March 1, 2023
Last issue we began a series on the little things and the big things that make a difference in your performance. We continue with more of Dave’s series of tips to make you smarter and faster for racing in 2023. Now is the time to get set up for the season ahead.
9. Hold a team meeting: Getting your crew together before the race can be extremely valuable for preparation and for building team spirit. This should be done well before the first warning signal, preferably on the way out to the course. Its purpose should be to share information that crew members need to sail the race. Possible topics include:
- Crew roles (assignments, communication)
- Race procedures (e.g. sailing instructions)
- Weather information (forecast, strategy, etc.)
The goal of this meeting is to get all crew members involved in the upcoming race and thinking about their roles. The bigger your crew, the more important it is to have an organized meeting. Be sure to hold this gathering before the starting frenzy begins!
10. Warm up. You wouldn’t begin playing a soccer game without stretching your muscles and kicking the ball at least a few times. So don’t start a sailboat race cold either. Get out to the course area early enough so you will have time to get ready. Start by doing some easy tacks and jibes. Once everyone starts to get warmed up, take a break and do some stretching in the cockpit or on deck. Pay particular attention to the muscles you normally use while sailing. Then do a few more rigorous tacks and jibes, plus other maneuvers like stopping and starting, 360-degree turns, spinnaker sets and so on. If possible, practice every maneuver you may need in the race, slowly building up to race-course intensity.
11. Get rid of unnecessary weight. Heavy is slow, and the last thing you want to do in most boats and conditions is carry extra, non-essential weight around the racecourse. To prevent this, go through your hull spars and equipment and get rid of all unnecessary fittings. When you push off from the dock, leave behind extraneous clothes, gear, tools and so on. Once you’re out racing, the most common extra weight is water in your bilge. Every gallon weighs about eight pounds, and what looks like just a little water in your boat can easily be several gallons. So keep your boat dry (but be sure you have enough drinking water)!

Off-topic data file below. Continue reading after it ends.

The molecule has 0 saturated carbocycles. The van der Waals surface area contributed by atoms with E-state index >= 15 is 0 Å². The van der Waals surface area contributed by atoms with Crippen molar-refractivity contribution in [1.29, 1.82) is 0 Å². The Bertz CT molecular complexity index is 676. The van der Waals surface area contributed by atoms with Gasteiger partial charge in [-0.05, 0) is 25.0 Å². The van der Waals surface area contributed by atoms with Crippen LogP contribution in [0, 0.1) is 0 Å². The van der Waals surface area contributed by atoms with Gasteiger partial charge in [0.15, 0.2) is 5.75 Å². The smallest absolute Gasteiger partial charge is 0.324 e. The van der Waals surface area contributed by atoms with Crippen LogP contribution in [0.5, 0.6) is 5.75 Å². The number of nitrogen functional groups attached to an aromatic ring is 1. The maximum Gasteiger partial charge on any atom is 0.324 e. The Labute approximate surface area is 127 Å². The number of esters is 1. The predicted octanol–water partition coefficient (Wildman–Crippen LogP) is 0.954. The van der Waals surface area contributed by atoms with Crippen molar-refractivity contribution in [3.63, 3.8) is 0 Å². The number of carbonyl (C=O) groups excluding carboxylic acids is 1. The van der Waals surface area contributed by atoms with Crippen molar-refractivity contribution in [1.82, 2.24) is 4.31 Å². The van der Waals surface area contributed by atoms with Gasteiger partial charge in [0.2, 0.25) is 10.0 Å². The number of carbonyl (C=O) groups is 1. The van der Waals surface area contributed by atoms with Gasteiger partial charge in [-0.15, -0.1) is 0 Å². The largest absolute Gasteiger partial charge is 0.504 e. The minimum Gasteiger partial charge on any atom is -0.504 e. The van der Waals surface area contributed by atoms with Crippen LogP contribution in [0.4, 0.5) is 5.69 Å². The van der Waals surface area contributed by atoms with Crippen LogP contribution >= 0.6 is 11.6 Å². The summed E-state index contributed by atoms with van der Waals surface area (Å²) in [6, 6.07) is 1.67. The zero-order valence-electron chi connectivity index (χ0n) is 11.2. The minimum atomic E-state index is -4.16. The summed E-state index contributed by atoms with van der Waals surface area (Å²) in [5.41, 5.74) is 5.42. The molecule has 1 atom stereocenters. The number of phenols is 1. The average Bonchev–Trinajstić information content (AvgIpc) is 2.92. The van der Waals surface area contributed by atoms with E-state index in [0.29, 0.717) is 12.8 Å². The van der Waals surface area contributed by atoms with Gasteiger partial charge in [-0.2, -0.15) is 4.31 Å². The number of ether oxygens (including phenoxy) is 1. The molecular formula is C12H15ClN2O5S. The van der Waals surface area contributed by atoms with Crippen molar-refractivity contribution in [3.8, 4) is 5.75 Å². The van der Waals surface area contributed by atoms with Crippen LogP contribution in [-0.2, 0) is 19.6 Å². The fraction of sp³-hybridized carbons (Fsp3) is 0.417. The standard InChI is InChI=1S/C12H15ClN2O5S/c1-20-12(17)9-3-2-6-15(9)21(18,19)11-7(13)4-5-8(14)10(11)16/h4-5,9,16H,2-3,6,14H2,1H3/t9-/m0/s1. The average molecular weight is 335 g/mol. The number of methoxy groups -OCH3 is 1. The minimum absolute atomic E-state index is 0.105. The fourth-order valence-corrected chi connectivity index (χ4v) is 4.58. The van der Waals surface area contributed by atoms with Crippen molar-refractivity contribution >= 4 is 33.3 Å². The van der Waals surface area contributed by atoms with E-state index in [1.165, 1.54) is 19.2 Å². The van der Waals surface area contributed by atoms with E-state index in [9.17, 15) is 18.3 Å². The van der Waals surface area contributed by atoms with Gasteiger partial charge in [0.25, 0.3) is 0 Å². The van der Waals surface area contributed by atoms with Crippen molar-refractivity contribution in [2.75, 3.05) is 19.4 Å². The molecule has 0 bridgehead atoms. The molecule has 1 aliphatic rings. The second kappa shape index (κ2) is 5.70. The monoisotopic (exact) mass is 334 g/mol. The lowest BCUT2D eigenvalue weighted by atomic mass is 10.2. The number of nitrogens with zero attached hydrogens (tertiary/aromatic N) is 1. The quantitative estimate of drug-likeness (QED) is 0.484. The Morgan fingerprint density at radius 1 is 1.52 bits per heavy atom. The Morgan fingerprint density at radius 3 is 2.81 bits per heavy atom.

12. Know what’s coming. To go fast, you must anticipate changes in the wind and waves that are coming. As Buddy Melges says, you have to ‘present your boat for Mother Nature.’ In other words, you must look ahead and not just react to things that have already happened. It really helps to have one crew member whose main job is to call out impending changes in the wind and waves. If possible, pick someone who will be sitting on the rail with a good view of the course and few other responsibilities. His or her job includes the following:
- Communication of info such as, ‘Flat spot for two lengths’ or ‘Small puff coming in 20 seconds.’
- Talking in a loud, clear voice so the trimmers and helm can easily hear.
13. Be proactive, not reactive. One of the unique things about sailing is that you must constantly deal with change. The wind changes, the water surface changes, the equipment on your boat changes, and so on. How well you handle these changes will make a big difference in how fast you go. For example, if you always react to changes after they happen, you will be going at less than full speed for at least a few seconds every time a change occurs. If, on the other hand, you anticipate changes, you can keep your boat going at or near optimum speed all the time. So, keep your head out of the boat and be proactive.
14. Avoid other boats! There is almost never anything good that comes from being near other boats in a race. Potential problems with boat traffic include:
- Keeping clear of boats with the right of way;
- Being slowed by sailing in (or trying to avoid) wind shadows and bumpy water;
- Losing your option to tack or jibe when necessary.
For all these reasons, try generally to avoid getting tangled up with other boats.
15. Remember the big picture. A large percentage of errors made by racing boats occur because sailors are too focused on what’s happening in or near their own boat. A good example is failing to notice that you could fetch the next mark on one tack. Or not seeing a converging starboard tacker until the very last second. Remind yourself (and your teammates) to keep your head(s) out of the boat.
Dave Dellenbaugh is the publisher, editor and author of Speed & Smarts, the racing newsletter. He was the tactician and starting helmsman on America3 during her successful defense of the America’s Cup in 1992 and sailed in three other America’s Cup campaigns from 1986 to 2007. David is also two-time winner of the Canada’s Cup, a Lightning world champion, two-time Congressional Cup winner, seven-time Thistle national champion, three-time Prince of Wales U.S. match racing champion and past winner of the U.S. Team Racing Championship for the Hinman Trophy. He is currently a member of the US Sailing Racing Rules Committee (and was its chairman from 2005-2008).
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